BIG RAPIDS — In order to earn a General Education Development credential, individuals must first earn a passing score on the required tests. For Michigan residents, that score was recently adjusted to 145 from 150.

The new passing score was recommended by the GED testing service, Pearson Vue, based on nationwide data on college performance collected over a year and a half, said Michelle Rasmussen, business services director for Michigan Works! West Central.

“The data showed students going on to post-secondary education were performing very competitively compared to high school graduates,” Rasmussen said. “The new passing scores better align with high school equivalency.”

Michigan follows 32 other states in adopting the new passing scores, which are retroactive to Jan. 1, 2014. For 700 adults around the state, this now means they passed a test they previously had not, according to a press release from the Michigan Talent Investment Agency, a state agency created in March 2015 to address the skills gap between available workers’ abilities and employers’ needs.

“Even though the score to pass was lowered, that doesn’t mean they made the test easier,” Rasmussen said. “The new scores better reflect what the high schools are teaching.”

In the local area served by the Michigan Works! West Central office, seven people have now earned their GED thanks to the retroactive nature of the new standards: one in Mecosta County, two in Osceola County, one in Lake County and three in Newaygo County, Rasmussen added.

“This is a positive step for Michigan adults who are continuing on their career pathways,” said Stephanie Comai, director of the Talent Investment Agency, in the release. “Earning a GED credential will open the door to opportunities such as post-secondary education and steady employment. This change enjoys the strong support of numerous stakeholders an is the right move for Michigan’s families and economy.”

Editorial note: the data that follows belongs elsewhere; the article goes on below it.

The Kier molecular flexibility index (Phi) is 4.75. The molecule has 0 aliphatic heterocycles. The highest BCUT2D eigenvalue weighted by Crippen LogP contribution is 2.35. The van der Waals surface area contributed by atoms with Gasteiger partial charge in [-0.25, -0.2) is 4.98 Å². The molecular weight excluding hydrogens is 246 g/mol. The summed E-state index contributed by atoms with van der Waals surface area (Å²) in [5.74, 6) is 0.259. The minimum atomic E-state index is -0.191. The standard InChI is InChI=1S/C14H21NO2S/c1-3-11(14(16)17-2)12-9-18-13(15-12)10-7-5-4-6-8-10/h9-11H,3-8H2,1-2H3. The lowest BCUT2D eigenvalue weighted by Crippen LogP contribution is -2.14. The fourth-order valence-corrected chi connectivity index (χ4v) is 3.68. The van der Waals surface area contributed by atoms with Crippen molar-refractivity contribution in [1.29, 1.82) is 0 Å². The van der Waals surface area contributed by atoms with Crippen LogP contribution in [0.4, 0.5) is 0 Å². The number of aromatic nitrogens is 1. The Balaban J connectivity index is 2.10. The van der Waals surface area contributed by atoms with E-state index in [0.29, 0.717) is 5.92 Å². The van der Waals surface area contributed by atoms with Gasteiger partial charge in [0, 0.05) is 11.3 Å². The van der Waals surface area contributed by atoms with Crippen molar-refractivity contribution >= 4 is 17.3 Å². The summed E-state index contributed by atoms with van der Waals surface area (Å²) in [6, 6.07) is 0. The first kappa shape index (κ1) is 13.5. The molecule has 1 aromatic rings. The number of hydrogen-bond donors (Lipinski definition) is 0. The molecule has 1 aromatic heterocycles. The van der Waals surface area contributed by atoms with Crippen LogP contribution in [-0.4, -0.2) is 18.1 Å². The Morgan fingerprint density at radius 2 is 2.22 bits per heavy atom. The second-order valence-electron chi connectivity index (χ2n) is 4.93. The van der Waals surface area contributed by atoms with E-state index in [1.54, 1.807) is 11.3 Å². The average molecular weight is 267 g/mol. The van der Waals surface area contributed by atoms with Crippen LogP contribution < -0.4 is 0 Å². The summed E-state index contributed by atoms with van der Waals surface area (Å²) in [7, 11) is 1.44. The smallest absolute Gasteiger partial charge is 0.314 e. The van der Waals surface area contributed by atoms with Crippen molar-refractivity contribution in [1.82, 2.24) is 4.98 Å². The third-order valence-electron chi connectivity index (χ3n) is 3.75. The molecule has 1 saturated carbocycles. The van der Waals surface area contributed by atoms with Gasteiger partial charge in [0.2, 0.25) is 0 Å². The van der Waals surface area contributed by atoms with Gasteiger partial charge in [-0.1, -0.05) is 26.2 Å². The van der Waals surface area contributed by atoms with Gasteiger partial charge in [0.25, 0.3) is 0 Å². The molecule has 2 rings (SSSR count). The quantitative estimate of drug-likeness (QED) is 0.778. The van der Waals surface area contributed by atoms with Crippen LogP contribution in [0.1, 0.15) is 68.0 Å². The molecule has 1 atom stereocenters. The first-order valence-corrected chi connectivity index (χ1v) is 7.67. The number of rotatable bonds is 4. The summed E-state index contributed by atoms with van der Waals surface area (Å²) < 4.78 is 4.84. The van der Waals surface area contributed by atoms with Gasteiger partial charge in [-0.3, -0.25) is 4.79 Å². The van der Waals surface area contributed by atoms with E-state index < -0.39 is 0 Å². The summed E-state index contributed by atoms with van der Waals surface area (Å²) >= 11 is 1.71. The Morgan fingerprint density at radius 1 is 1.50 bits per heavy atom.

In addition to people who now have their GED, some people now have a passing score on one of the tests required for the credential that they previously failed, which is the case for three people in Mecosta and Newaygo counties and two people in Osceola County.

“The significance of this is that the tester may have the confidence to continue testing now where some of them haven’t tested in a while as they did not have passing scores previously,” Rasmussen said.

Other changes to the scoring system created two new categories: GED College Ready, for those scoring 165 to 174, indicates readiness to enter college-level courses; and GED College Ready + Credit, for people scoring 175 to 200, which indicates the student can receive up to 10 college credits for work they’ve already completed.

Locally, one woman will achieve the GED College Ready + Credit status for her score of 181 on the reading language arts test, Rasmussen said. However, 10 credits are not an automatic guarantee, she noted.

“The college ready indicators are great because that indicates those individuals who are ready for college coursework and the plus credit level will give let them come into college with up to 10 credit hours,” Rasmussen said. “That does vary based on the individual college policies.”

According to U.S. Census Bureau data, 11.1 percent of Michigan’s population between the ages of 25 and 64 do not have a high school diploma or GED, Rasmussen added. Locally that equals 1,931 people, or 10.2 percent, of the people in Mecosta County; 1,556 people, or 13.1 percent, in Osceola County; and 1.159 people, or 19.6 percent, in Lake County.